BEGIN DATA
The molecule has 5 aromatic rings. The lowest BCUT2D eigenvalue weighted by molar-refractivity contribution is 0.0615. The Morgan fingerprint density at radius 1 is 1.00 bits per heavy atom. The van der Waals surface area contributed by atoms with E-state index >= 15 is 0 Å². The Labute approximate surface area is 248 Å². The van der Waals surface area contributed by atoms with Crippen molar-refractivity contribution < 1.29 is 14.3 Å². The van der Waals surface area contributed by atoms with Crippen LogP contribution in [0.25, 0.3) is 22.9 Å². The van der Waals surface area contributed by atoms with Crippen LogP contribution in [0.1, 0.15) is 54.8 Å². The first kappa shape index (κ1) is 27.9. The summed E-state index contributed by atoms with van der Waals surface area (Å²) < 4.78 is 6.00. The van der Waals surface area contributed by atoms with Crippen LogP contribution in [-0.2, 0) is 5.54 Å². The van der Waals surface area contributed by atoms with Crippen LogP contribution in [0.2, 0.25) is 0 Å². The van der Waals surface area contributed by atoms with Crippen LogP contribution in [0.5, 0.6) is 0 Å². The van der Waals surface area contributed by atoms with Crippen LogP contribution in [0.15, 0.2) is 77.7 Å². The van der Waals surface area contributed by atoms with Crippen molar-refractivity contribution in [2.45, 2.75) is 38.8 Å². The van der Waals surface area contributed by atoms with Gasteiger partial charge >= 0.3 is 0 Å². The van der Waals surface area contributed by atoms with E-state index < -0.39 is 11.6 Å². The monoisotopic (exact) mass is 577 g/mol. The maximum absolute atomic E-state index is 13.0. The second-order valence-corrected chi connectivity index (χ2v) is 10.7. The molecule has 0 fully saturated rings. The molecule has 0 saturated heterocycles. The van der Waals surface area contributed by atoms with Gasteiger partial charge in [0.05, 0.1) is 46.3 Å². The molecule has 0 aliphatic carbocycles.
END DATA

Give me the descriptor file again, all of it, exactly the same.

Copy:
The molecule has 5 aromatic rings. The lowest BCUT2D eigenvalue weighted by molar-refractivity contribution is 0.0615. The Morgan fingerprint density at radius 1 is 1.00 bits per heavy atom. The van der Waals surface area contributed by atoms with E-state index >= 15 is 0 Å². The Labute approximate surface area is 248 Å². The van der Waals surface area contributed by atoms with Crippen molar-refractivity contribution < 1.29 is 14.3 Å². The van der Waals surface area contributed by atoms with Crippen LogP contribution in [0.25, 0.3) is 22.9 Å². The van der Waals surface area contributed by atoms with Crippen LogP contribution in [0.1, 0.15) is 54.8 Å². The first kappa shape index (κ1) is 27.9. The summed E-state index contributed by atoms with van der Waals surface area (Å²) < 4.78 is 6.00. The van der Waals surface area contributed by atoms with Crippen LogP contribution in [-0.2, 0) is 5.54 Å². The van der Waals surface area contributed by atoms with Crippen LogP contribution in [0.2, 0.25) is 0 Å². The van der Waals surface area contributed by atoms with Crippen LogP contribution in [0.5, 0.6) is 0 Å². The van der Waals surface area contributed by atoms with Crippen LogP contribution in [0.15, 0.2) is 77.7 Å². The van der Waals surface area contributed by atoms with Crippen molar-refractivity contribution in [2.45, 2.75) is 38.8 Å². The van der Waals surface area contributed by atoms with Gasteiger partial charge >= 0.3 is 0 Å². The van der Waals surface area contributed by atoms with E-state index < -0.39 is 11.6 Å². The monoisotopic (exact) mass is 577 g/mol. The maximum absolute atomic E-state index is 13.0. The second-order valence-corrected chi connectivity index (χ2v) is 10.7. The molecule has 0 fully saturated rings. The molecule has 0 saturated heterocycles. The van der Waals surface area contributed by atoms with Gasteiger partial charge in [0.05, 0.1) is 46.3 Å². The molecule has 0 aliphatic carbocycles.